China will compromise at a political level when it perceives that we are ready and able to compromise. Until then, do not expect much. Ma Jialis remarks also provide hints. This is Chinas way of indicating that the Special Representatives can go only thus far and no further.
In a very informative article in Beijing Review of April 28, 2005, Ding Ying recalled, significantly, that when on February 14, 1979, Vajpayee, then External Affairs Minister in the Janata Party government, met Deng Xiaoping, Deng put forward a proposal of package solution including China making concessions on the eastern sector, while India would make concessions on the western sector. He thus continued to implement the policy of mutual understanding put forward by late Premier Zhou Enlai during the latters visit to India in 1960. The article was reprinted in India in the Chinese Embassys journal News from China in May 2005.
Fu Xiaoqing of the Institute of Contemporary International Relations predicted that the first formal document on boundary settlement between China and India will pave the way for developing Sino-Indian relations on political dialogues and economic cooperation.
That document can be drawn in two stages. There does exist a firm basis for an accord on the middle sector and the India-China boundary in Sikkim, which China has recognised as part of India. A convention was signed in Calcutta on March 17, 1890, between the Viceroy and a representative of China to clearly define and permanently settle the Sikkim-Tibet boundary. Article 1 defined it in clear terms. On the middle sector maps have been exchanged and await reconciliation. Zhou Enlai said on April 22, 1960, that a comparison of our maps shows that in this sector, the boundary line is basically the same. There are only 9 places where there are individual disputes but these can be settled separately in the boundary talks. Also, both sides agreed on how the line of actual control ran. This is a common ground.
India and China must, therefore, proceed to define the boundary in the middle sector and the Sikkim sector, leaving the two China-Nepal-India trijunctions and the end point of the India-China boundary in the Sikkim sector undefined, to be resolved when the full package is settled. This was done in the Boundary Agreement between India and Burma, signed on March 10, 1967. Article 1 said the exact location of which northern extremity will remain provisional pending its final determination. The India-China-Myanmar trijunction can be determined finally only when India and China agree on the boundary in the eastern sector.
To use Ambassador Tu Guomeis expression, the western and eastern sectors must be settled together at one go as a package deal, in which what is lost on the swings is made up on the roundabouts.
Only the very top political leadership can accomplish that. They must consult each other in private and move the negotiations cautiously towards a settlement which they can sell to their respective peoples. Meanwhile, a domestic consensus must be forged and self-righteous rhetoric abandoned.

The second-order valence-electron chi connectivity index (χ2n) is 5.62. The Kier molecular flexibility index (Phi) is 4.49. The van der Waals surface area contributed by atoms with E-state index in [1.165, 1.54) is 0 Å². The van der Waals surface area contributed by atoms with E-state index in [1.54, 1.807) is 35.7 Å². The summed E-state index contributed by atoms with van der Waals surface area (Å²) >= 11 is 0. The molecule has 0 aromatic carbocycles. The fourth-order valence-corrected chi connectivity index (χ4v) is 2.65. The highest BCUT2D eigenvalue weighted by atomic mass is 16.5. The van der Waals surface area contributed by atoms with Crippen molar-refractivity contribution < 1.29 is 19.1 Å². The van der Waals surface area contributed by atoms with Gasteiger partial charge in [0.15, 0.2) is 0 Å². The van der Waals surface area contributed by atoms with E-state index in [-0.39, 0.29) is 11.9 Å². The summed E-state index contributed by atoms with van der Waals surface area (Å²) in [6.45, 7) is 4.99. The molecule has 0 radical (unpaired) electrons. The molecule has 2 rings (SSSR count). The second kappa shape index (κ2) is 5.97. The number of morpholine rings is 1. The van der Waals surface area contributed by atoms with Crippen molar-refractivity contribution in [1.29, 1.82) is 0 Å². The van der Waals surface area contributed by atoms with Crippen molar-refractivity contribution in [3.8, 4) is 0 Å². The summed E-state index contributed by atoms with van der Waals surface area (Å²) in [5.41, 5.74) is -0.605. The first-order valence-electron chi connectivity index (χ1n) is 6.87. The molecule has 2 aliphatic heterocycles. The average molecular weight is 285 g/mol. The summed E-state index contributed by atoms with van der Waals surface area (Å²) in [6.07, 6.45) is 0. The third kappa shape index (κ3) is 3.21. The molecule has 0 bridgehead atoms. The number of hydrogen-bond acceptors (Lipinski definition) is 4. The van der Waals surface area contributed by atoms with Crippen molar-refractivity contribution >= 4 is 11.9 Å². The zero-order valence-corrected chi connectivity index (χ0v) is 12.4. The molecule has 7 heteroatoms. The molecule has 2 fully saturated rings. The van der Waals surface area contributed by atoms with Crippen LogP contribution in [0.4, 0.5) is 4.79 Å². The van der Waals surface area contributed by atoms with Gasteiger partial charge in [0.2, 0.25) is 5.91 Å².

We are nowhere near a breakthrough. Little is it realised that we have arrived in the vicinity of a path which can lead to a breakthrough. It is impossible to exaggerate the dividends which a settlement of the boundary dispute will yield. It is equally impossible to exaggerate the impact of a limited accord, on the middle and Sikkim sectors, on the prospects of a complete settlement and indeed on the relations between the two countries. That accord is possible. It would be sheer folly to waste any more time.
Zhou Enlais six points at the press conference of April 25, 1960
1. There exist disputes with regard to the boundary between the two sides.
2. There exists between the two countries a line of actual control upto which each side exercises administrative jurisdiction.
3. In determining the boundary between the two countries, certain geographical principles, such as watersheds, river valleys and mountain passes, should be equally applicable to all sectors of the boundary..
4. A settlement of the boundary question between the two countries should take into account the national feelings of the two peoples towards the Himalayas and the Karakoram Mountains.
5. Pending a settlement of the boundary question between the two countries through discussions, both sides should keep to the line of actual control and should not put forward territorial claims as pre-conditions, but individual adjustments may be made.
6. In order to ensure tranquility on the border so as to facilitate the discussions, both sides should continue to refrain from patrolling along all sectors of the boundary.
Zhous proposals in a meeting with Nehru during the 1960 summit
1. Our boundaries are not delimited and, therefore, there is a dispute about these.
2. However, this [sic.] is a line of actual control both in the eastern sector as well as the western sector and also in the middle sector.
3. Geographical features should be taken into account in settling the border. One of the principles would be watershed and there would be also other features, like valleys and mountain passes, etc. These principles should be applicable to all sectors, eastern, western and middle.
4. Each side should keep to this line and make no territorial claims. This does not discount individual adjustments along the border later.
5. National sentiments should be respected. For both countries a lot of sentiment is tied around the Himalayas and the Karakoram.